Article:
When our vision is sky-high, strategies should be most fitting as well to achieve the target. Dominance of local IT players is crucial for local market development, whereas multinational and transnational companies are dominating the Bangladeshi IT industry. Foreigners are given access to important and confidential documents. Consequently, the country is facing major threat and our national security is at risk. Bangladesh Bank became prey to the hackers during the recent debacle of about USD 100 million electronic theft. To amend this situation, control of our IT industry must be in the hands of local companies.
We want growth of our local companies. Conversely, we have seen that ICT public procurements for foreign funded projects are easier for the foreign large organisations to get. Local companies cannot participate in spite of having the proficiency due to the difficult conditions imposed by the foreign funding agencies. As a result in most cases these money flows out of the country. Singapore, Malaysia and many other countries have public procurement guidelines where it’s specified that 50% or more of the public procurement must be done by local body. We also need similar law and guidelines for our country to give much deserved preference to the local players. Realising this we can avoid importing hundreds of million dollars’ worth of IT and ITES every year which will work for local market development. BASIS has already made some amendment proposals in the Public Procurement Policy and Act which has been agreed by Honorable Prime Minister, Prime Minister’s Advisor on ICT, Planning Minister and ICT State Minister.
Bangladesh and world media reported how Chinese hackers broke into the systems of Bangladesh Bank. Speculations on the rise that confidential information were also stolen during the hack. Few months back, hackers robbed money in ATM booths of number of banks. These banks use expensive foreign software and technology. Our local IT companies offer high quality IT and ITES. Yet we are bringing foreign companies and experts spending a fortune. We are using IT solutions made by these foreign companies disseminating our sensitive information to them.
Our local IT companies are creating world-class software. Big names like Microsoft, Dell, Nokia, Samsung, Wells Fargo Bank, City Bank NA, Standard Chartered Bank, State Bank of India, HSBC are using software developed by Bangladeshi IT companies. Many of our local companies have massive global presence. These companies are contributing to our economy and creating employment for thousands. On the contrary, in Bangladesh, there is a lack of awareness and dependency on local companies. Local businesses aren’t taking services from these companies; this is creating unnecessary distresses for these companies. If government agencies come forward and take necessary actions to strictly patronise Bangladeshi IT products, local companies will be able to get a level playing field.
Foreign software vendors who supply IT solutions to Bangladeshi businesses leave the country after making sale. There are no source codes available for these software which make it difficult to customise. After sales support from these vendors are also poor. Mega public projects like obtaining national ID cards and passports are handled by foreign companies. Our private and sensitive information are now exposed to threat from these foreign countries. Government must give these projects to local companies to safeguard the sensitive information.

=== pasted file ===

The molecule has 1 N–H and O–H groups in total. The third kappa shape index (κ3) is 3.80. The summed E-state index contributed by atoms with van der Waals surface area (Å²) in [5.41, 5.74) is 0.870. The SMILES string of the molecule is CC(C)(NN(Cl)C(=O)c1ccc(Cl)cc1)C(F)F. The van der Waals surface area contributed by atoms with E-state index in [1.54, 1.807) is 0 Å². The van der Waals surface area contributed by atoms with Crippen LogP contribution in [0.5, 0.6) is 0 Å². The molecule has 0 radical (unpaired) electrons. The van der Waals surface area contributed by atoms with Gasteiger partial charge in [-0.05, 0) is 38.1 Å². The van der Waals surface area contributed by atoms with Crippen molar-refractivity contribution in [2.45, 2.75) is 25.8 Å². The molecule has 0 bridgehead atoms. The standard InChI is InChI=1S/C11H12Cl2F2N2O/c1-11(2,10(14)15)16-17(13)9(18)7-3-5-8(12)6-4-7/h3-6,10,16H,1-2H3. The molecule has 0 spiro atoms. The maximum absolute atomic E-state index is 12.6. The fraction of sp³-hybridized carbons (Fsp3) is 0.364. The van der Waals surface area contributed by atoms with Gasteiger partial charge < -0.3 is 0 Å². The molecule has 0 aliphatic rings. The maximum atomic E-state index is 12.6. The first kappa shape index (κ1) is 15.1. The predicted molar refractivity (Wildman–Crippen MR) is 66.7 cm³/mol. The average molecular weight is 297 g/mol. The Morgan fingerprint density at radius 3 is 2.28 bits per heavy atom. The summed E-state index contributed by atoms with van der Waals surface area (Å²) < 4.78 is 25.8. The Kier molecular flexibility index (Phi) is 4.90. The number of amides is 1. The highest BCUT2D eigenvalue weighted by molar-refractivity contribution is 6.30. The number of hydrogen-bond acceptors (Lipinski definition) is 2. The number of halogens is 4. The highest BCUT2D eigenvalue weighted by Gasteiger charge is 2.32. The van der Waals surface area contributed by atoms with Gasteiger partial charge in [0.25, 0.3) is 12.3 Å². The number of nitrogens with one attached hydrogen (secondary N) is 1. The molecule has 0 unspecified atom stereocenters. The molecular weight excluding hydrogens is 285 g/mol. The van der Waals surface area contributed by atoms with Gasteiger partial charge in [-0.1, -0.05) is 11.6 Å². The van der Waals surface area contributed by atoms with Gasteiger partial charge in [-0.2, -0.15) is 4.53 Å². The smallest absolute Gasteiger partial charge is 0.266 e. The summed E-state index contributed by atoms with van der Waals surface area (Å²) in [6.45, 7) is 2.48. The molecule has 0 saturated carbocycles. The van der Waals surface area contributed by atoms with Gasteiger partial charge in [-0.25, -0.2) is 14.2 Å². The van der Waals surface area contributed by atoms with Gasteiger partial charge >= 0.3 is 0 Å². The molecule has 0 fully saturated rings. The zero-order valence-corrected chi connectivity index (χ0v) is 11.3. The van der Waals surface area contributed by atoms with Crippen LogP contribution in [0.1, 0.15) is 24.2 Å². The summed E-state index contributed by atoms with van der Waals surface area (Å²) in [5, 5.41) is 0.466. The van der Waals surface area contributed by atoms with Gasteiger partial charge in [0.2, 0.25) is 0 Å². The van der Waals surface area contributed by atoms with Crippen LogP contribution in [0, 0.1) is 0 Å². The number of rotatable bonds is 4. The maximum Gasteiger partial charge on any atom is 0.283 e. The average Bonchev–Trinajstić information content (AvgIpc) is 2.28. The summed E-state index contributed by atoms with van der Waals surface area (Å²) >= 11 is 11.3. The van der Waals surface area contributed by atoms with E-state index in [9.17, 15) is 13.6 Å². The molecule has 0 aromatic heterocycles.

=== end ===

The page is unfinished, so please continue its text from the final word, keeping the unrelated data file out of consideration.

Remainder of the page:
We have seen in India that telecom, heavy industries and renewable energy sectors have policies to protect domestic producers from the increasing penetration of foreign manufacturers. The Telecom Ministry has made the guidelines of making a large portion of equipment procurement from domestic manufacturers, mandatory for all telecom companies in a bid to revive the sagging telecom manufacturing industry. Creating policies that put highest significance on local investment was the reason behind the developments in Malaysia, Singapore, Thailand and Taiwan. Instead of spending money on foreign products, these countries nurtured their local entrepreneurs which gradually had taken them almost to the level of developed counties. World economists termed it as “Asian Miracle”. In Bangladesh, current investment scenario is opposite. Local investors have to undertake a lot of risks while the importers of the same IT products are enjoying incentives. It’s causing adverse effect on our local IT industry and flowing a large pile of money out of the country every year. We encourage foreign investments. However, to ensure survival of local IT companies, foreign investors must work in at least 50% participation with a local company. It will create level playing field. Besides, tender participation must include 50% partnership condition.
We are optimistic that by 2018, we will achieve 1 billion dollar IT export and the IT sector will be able to contribute in country’s economy like RMG; given that these amendments and proposals are materialised. Local companies can and should make up the majority of our IT sector.
The writer is President, BASIS; Director, FBCCI; General Partner, Fenox Venture Capital